Vänskä brings sweep and power to revelatory Sibelius with New World
The strife in conductor Osmo Vänskä’s professional life has been one of the major classical music stories this year.
In a labor dispute that threatened to derail his achievements in leading the Minnesota Orchestra since 2003, the orchestra’s management canceled its concerts of Sibelius symphonies at Carnegie Hall. Having said these performances of works by his Finnish compatriot were extremely important to him, Vänskä announced his resignation last month, a major blow to an ensemble bidding for a place among the elite U.S. orchestras.
Vänskä’s deeply nuanced, revelatory way with Sibelius was on display Saturday night in Miami Beach, where he conducted a concert by the New World Symphony. Full of swirling drama and towering climaxes, Sibelius’ Symphony No. 2 has been taken by some to be an expression of resistance to the Russian occupation of Finland that prevailed at the time of the work’s 1902 premiere in Helsinki.
Under Vänskä’s baton, the drama was certainly present. He favored extremes of volume, from passages that were barely audible to eruptions in the full orchestra that practically shook the walls of New World Center.
Yet what was most striking about the performance was the pacing and suspense he brought to it, particularly in the second movement, the work’s longest. He brought to the movement an almost Mahlerian tension, allowing rests to stretch out in moments of pure silence, reducing the volume to barely audible taps in the timpani and a hint of sound in the winds, and then leading the orchestra through a swift and shocking crescendo.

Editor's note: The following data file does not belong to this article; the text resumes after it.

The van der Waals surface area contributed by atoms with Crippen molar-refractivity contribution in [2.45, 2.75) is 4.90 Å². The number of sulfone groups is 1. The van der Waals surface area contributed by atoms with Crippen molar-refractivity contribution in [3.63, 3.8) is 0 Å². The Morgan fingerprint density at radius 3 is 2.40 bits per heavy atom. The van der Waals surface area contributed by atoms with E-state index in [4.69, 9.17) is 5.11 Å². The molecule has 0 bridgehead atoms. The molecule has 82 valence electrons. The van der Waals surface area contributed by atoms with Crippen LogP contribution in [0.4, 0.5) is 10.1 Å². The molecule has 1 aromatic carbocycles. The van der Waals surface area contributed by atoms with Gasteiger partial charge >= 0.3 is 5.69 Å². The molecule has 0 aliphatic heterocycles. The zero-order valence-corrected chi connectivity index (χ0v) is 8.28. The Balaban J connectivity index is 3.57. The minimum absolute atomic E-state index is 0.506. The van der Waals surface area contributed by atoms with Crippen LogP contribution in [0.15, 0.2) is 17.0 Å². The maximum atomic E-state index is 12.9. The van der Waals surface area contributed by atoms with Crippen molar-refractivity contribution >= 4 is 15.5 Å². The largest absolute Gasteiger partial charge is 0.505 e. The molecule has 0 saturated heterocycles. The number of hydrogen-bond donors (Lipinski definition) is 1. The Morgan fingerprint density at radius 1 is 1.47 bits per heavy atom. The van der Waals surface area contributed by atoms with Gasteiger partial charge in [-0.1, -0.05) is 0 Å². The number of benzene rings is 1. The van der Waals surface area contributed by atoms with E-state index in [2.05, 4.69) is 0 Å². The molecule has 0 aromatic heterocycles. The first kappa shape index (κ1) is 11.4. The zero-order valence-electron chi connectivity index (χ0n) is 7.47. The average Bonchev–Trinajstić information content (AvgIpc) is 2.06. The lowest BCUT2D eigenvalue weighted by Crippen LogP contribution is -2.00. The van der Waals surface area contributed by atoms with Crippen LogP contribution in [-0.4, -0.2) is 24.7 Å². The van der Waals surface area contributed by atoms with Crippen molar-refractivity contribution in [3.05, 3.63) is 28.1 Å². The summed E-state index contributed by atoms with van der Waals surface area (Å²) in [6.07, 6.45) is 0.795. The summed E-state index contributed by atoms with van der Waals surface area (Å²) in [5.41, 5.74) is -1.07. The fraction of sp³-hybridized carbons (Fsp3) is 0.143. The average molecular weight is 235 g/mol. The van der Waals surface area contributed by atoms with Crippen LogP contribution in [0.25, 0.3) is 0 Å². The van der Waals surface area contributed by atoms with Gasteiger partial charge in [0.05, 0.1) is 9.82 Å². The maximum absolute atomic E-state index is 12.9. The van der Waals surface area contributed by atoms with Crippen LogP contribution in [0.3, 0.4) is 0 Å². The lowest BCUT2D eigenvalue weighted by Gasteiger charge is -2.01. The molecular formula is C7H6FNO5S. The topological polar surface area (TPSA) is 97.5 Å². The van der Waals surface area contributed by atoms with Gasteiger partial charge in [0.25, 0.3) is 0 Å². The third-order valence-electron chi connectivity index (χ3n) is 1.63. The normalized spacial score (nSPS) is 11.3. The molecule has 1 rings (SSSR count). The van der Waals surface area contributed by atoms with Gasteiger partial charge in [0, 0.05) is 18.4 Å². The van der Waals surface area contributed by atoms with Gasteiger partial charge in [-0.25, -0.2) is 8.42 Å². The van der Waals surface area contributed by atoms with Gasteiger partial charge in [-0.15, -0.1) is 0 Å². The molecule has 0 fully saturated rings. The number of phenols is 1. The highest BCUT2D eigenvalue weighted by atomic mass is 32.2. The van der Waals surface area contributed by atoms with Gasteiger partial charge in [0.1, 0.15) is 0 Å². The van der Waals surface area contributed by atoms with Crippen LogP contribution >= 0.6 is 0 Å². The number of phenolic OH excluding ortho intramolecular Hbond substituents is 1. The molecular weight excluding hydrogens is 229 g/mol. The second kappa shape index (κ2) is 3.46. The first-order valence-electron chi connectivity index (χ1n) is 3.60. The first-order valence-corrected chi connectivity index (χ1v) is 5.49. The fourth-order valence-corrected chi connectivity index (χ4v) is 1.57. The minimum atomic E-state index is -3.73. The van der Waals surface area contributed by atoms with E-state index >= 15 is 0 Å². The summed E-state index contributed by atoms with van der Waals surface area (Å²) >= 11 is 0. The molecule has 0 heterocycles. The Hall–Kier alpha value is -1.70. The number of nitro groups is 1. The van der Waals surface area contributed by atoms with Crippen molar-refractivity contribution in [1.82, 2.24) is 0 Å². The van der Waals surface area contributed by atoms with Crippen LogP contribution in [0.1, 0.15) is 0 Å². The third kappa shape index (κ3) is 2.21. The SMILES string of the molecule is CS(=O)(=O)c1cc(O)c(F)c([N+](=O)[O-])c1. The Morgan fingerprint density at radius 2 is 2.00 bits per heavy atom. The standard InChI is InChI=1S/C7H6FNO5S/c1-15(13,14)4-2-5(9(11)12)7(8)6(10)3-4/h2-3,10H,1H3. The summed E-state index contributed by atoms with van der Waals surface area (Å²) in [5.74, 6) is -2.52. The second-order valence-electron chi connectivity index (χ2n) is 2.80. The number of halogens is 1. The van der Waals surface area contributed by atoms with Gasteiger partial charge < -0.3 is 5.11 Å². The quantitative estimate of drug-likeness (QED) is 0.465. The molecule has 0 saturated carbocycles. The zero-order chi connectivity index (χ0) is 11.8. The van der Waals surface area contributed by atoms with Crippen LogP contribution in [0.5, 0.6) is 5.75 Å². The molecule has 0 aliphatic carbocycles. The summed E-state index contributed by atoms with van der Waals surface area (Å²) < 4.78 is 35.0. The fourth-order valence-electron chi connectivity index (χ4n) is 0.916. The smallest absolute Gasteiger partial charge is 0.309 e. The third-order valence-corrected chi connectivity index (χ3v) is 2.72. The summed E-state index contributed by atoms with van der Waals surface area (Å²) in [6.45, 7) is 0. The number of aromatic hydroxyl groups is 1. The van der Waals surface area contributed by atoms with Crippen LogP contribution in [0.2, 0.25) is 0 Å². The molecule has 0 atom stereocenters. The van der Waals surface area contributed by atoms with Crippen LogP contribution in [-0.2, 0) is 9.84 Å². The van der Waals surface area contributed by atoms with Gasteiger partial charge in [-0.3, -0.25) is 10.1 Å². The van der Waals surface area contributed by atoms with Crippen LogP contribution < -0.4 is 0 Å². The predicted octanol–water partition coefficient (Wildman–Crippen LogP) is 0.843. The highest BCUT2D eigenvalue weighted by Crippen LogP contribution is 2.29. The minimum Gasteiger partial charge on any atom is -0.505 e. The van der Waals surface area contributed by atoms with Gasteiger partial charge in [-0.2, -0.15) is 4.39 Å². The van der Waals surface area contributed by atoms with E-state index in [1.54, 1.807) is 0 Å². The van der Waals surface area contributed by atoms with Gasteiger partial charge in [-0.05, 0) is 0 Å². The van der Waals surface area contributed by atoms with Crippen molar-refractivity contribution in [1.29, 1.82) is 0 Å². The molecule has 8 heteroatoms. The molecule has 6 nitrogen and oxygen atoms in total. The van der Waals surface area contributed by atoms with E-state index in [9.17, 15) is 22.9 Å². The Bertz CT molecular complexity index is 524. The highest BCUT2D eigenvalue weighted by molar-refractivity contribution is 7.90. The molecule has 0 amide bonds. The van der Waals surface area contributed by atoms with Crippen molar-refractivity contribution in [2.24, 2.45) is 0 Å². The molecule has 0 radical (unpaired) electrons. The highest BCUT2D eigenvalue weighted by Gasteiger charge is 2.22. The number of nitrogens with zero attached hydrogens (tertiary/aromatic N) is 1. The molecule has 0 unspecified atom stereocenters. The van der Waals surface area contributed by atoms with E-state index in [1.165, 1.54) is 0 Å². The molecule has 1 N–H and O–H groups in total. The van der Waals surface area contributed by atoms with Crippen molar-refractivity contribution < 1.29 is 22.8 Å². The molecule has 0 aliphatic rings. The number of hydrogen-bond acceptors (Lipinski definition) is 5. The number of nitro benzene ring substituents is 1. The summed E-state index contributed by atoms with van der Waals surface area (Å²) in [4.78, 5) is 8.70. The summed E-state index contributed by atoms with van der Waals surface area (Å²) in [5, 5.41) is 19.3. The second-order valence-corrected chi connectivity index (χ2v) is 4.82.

If at times the balance among sections lacked some of the orchestra’s characteristic refinement, it was worth it for the sheer strength of the performance, one that gave this work an unaccustomed inwardness and depth. His work with the orchestra’s brass section was particularly effective, as he drew an immense range of colors from the instruments— gruff and clipped, soaring and epic, brooding and grumbling, and finally heroic.
The concert opened with Chopin’s Piano Concerto No. 1 performed by the Spanish pianist Javier Perianes. His fluent, smooth style showed a natural affinity for the long, flowing melodies with which the work abounds.
Yet the soloist lacked the fire and dash needed to really bring off this youthful concerto, ambling through runs in octaves and climactic passages that seemed to call for a lot more firepower than he provided. At times the orchestra covered up his playing. Perianes’ performance contrasted strikingly with the thundering orchestral tuttis under Vänskä, and there’s something not quite right when the most exciting parts of a Chopin concerto are the symphonic passages.
As an encore, he performed Chopin’s Nocturne No. 20 in C-sharp Minor, giving an eloquent, velvet-toned performance that showed his idiomatic feeling for the composer’s yearning lyricism.
The program will be repeated 2 p.m. Sunday at New World Center in Miami Beach. nws.edu; 800-597-3331.
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Sun Nov 24, 2013
at 12:43 pm